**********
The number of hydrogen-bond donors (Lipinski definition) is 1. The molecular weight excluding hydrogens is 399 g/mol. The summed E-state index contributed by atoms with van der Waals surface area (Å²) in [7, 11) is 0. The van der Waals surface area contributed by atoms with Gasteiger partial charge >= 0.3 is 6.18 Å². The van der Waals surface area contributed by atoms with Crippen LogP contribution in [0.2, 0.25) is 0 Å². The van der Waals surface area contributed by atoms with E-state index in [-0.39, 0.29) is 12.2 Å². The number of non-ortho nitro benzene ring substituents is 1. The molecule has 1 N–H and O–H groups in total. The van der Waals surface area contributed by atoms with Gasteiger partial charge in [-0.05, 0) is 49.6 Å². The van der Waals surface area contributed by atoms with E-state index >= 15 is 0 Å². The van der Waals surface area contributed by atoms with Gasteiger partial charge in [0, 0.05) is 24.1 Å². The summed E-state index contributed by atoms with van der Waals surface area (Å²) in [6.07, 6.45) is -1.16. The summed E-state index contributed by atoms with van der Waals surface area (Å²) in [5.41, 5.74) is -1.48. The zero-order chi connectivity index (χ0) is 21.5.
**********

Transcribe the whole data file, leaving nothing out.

The number of hydrogen-bond donors (Lipinski definition) is 1. The molecular weight excluding hydrogens is 399 g/mol. The summed E-state index contributed by atoms with van der Waals surface area (Å²) in [7, 11) is 0. The van der Waals surface area contributed by atoms with Gasteiger partial charge >= 0.3 is 6.18 Å². The van der Waals surface area contributed by atoms with Crippen LogP contribution in [0.2, 0.25) is 0 Å². The van der Waals surface area contributed by atoms with E-state index in [-0.39, 0.29) is 12.2 Å². The number of non-ortho nitro benzene ring substituents is 1. The molecule has 1 N–H and O–H groups in total. The van der Waals surface area contributed by atoms with Gasteiger partial charge in [-0.05, 0) is 49.6 Å². The van der Waals surface area contributed by atoms with E-state index >= 15 is 0 Å². The van der Waals surface area contributed by atoms with Gasteiger partial charge in [0, 0.05) is 24.1 Å². The summed E-state index contributed by atoms with van der Waals surface area (Å²) in [6.07, 6.45) is -1.16. The summed E-state index contributed by atoms with van der Waals surface area (Å²) in [5.41, 5.74) is -1.48. The zero-order chi connectivity index (χ0) is 21.5.